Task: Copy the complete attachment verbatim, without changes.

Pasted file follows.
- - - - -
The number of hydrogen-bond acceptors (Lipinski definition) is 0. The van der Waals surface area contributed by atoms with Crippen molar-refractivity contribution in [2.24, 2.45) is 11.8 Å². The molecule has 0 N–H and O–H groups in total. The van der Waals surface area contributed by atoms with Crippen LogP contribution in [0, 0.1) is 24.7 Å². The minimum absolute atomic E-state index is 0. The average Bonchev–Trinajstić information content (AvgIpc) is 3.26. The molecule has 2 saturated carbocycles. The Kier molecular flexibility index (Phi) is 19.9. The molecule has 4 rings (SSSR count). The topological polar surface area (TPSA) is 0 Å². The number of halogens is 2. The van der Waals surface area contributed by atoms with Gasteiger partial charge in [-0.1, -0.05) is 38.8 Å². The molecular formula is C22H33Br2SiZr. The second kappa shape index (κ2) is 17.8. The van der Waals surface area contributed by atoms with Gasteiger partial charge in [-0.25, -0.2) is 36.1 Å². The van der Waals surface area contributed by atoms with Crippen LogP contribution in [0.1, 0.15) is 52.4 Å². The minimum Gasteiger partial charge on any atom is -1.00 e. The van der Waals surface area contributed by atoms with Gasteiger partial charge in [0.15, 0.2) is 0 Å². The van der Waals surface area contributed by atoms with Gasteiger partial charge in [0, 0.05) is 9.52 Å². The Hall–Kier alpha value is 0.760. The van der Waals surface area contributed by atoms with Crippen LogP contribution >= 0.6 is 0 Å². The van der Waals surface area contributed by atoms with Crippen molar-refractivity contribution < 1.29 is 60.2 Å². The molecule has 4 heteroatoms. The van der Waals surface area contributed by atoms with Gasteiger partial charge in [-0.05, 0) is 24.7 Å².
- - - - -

The number of hydrogen-bond acceptors (Lipinski definition) is 0. The van der Waals surface area contributed by atoms with Crippen molar-refractivity contribution in [2.24, 2.45) is 11.8 Å². The molecule has 0 N–H and O–H groups in total. The van der Waals surface area contributed by atoms with Crippen LogP contribution in [0, 0.1) is 24.7 Å². The minimum absolute atomic E-state index is 0. The average Bonchev–Trinajstić information content (AvgIpc) is 3.26. The molecule has 2 saturated carbocycles. The Kier molecular flexibility index (Phi) is 19.9. The molecule has 4 rings (SSSR count). The topological polar surface area (TPSA) is 0 Å². The number of halogens is 2. The van der Waals surface area contributed by atoms with Gasteiger partial charge in [-0.1, -0.05) is 38.8 Å². The molecular formula is C22H33Br2SiZr. The second kappa shape index (κ2) is 17.8. The van der Waals surface area contributed by atoms with Gasteiger partial charge in [-0.25, -0.2) is 36.1 Å². The van der Waals surface area contributed by atoms with Crippen LogP contribution in [0.1, 0.15) is 52.4 Å². The minimum Gasteiger partial charge on any atom is -1.00 e. The van der Waals surface area contributed by atoms with Gasteiger partial charge in [0.15, 0.2) is 0 Å². The van der Waals surface area contributed by atoms with Gasteiger partial charge in [0, 0.05) is 9.52 Å². The Hall–Kier alpha value is 0.760. The van der Waals surface area contributed by atoms with Crippen LogP contribution >= 0.6 is 0 Å². The van der Waals surface area contributed by atoms with Crippen molar-refractivity contribution < 1.29 is 60.2 Å². The molecule has 4 heteroatoms. The van der Waals surface area contributed by atoms with Gasteiger partial charge in [-0.05, 0) is 24.7 Å².